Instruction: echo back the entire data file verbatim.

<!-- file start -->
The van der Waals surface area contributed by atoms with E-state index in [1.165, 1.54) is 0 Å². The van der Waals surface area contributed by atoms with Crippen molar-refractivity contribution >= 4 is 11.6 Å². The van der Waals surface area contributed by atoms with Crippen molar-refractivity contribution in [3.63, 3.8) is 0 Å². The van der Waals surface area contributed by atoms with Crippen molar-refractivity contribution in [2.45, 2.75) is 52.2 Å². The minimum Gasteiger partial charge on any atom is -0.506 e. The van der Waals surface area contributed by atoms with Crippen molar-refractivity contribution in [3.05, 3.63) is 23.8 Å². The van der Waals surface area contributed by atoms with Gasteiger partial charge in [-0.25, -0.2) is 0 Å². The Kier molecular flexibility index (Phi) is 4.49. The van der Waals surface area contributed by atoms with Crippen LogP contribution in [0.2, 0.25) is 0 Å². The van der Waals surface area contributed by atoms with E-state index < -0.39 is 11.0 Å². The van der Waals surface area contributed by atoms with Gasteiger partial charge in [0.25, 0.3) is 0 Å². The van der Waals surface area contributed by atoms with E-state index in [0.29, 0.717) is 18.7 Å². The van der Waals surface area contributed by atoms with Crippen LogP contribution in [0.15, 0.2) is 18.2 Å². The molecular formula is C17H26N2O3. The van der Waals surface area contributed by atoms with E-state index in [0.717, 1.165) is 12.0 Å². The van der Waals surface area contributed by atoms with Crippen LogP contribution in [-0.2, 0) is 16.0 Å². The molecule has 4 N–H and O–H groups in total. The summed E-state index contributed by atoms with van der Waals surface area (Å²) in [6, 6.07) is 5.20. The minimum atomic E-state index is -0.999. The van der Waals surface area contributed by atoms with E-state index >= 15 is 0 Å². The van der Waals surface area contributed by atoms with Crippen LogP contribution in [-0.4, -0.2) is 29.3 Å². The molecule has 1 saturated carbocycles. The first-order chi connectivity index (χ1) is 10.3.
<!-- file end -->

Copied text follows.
The van der Waals surface area contributed by atoms with E-state index in [1.165, 1.54) is 0 Å². The van der Waals surface area contributed by atoms with Crippen molar-refractivity contribution >= 4 is 11.6 Å². The van der Waals surface area contributed by atoms with Crippen molar-refractivity contribution in [3.63, 3.8) is 0 Å². The van der Waals surface area contributed by atoms with Crippen molar-refractivity contribution in [2.45, 2.75) is 52.2 Å². The minimum Gasteiger partial charge on any atom is -0.506 e. The van der Waals surface area contributed by atoms with Crippen molar-refractivity contribution in [3.05, 3.63) is 23.8 Å². The van der Waals surface area contributed by atoms with Gasteiger partial charge in [-0.25, -0.2) is 0 Å². The Kier molecular flexibility index (Phi) is 4.49. The van der Waals surface area contributed by atoms with Crippen LogP contribution in [0.2, 0.25) is 0 Å². The van der Waals surface area contributed by atoms with E-state index < -0.39 is 11.0 Å². The van der Waals surface area contributed by atoms with Gasteiger partial charge in [0.25, 0.3) is 0 Å². The van der Waals surface area contributed by atoms with E-state index in [0.29, 0.717) is 18.7 Å². The van der Waals surface area contributed by atoms with Crippen LogP contribution in [0.15, 0.2) is 18.2 Å². The molecular formula is C17H26N2O3. The van der Waals surface area contributed by atoms with E-state index in [0.717, 1.165) is 12.0 Å². The van der Waals surface area contributed by atoms with Crippen LogP contribution in [-0.2, 0) is 16.0 Å². The molecule has 4 N–H and O–H groups in total. The summed E-state index contributed by atoms with van der Waals surface area (Å²) in [6, 6.07) is 5.20. The minimum atomic E-state index is -0.999. The van der Waals surface area contributed by atoms with E-state index >= 15 is 0 Å². The van der Waals surface area contributed by atoms with Crippen LogP contribution in [-0.4, -0.2) is 29.3 Å². The molecule has 1 saturated carbocycles. The first-order chi connectivity index (χ1) is 10.3.